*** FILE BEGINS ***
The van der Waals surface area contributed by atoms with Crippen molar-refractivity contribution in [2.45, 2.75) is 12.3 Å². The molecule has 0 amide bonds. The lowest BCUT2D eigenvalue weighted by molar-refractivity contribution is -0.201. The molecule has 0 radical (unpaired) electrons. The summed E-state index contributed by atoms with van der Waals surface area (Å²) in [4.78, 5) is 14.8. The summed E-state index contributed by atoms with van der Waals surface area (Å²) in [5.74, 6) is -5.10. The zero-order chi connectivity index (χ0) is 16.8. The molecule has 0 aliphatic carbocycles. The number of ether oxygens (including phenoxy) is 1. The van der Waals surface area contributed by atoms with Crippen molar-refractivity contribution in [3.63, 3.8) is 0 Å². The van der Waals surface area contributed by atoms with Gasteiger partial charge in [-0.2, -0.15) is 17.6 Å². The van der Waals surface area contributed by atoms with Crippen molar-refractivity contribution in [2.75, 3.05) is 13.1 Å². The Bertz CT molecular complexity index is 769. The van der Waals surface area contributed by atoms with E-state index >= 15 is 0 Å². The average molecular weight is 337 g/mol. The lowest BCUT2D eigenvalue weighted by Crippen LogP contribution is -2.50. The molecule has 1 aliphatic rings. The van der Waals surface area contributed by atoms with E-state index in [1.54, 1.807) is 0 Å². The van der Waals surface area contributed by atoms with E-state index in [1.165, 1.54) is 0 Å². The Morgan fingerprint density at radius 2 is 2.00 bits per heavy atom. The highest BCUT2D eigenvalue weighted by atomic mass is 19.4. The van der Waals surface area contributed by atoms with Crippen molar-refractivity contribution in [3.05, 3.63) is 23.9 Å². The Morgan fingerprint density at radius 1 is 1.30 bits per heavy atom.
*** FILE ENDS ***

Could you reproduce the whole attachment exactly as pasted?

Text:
The van der Waals surface area contributed by atoms with Crippen molar-refractivity contribution in [2.45, 2.75) is 12.3 Å². The molecule has 0 amide bonds. The lowest BCUT2D eigenvalue weighted by molar-refractivity contribution is -0.201. The molecule has 0 radical (unpaired) electrons. The summed E-state index contributed by atoms with van der Waals surface area (Å²) in [4.78, 5) is 14.8. The summed E-state index contributed by atoms with van der Waals surface area (Å²) in [5.74, 6) is -5.10. The zero-order chi connectivity index (χ0) is 16.8. The molecule has 0 aliphatic carbocycles. The number of ether oxygens (including phenoxy) is 1. The van der Waals surface area contributed by atoms with Crippen molar-refractivity contribution in [3.63, 3.8) is 0 Å². The van der Waals surface area contributed by atoms with Gasteiger partial charge in [-0.2, -0.15) is 17.6 Å². The van der Waals surface area contributed by atoms with Crippen molar-refractivity contribution in [2.75, 3.05) is 13.1 Å². The Bertz CT molecular complexity index is 769. The van der Waals surface area contributed by atoms with E-state index >= 15 is 0 Å². The average molecular weight is 337 g/mol. The lowest BCUT2D eigenvalue weighted by Crippen LogP contribution is -2.50. The molecule has 1 aliphatic rings. The van der Waals surface area contributed by atoms with E-state index in [1.54, 1.807) is 0 Å². The van der Waals surface area contributed by atoms with E-state index in [1.165, 1.54) is 0 Å². The Morgan fingerprint density at radius 2 is 2.00 bits per heavy atom. The highest BCUT2D eigenvalue weighted by atomic mass is 19.4. The van der Waals surface area contributed by atoms with Crippen molar-refractivity contribution in [3.05, 3.63) is 23.9 Å². The Morgan fingerprint density at radius 1 is 1.30 bits per heavy atom.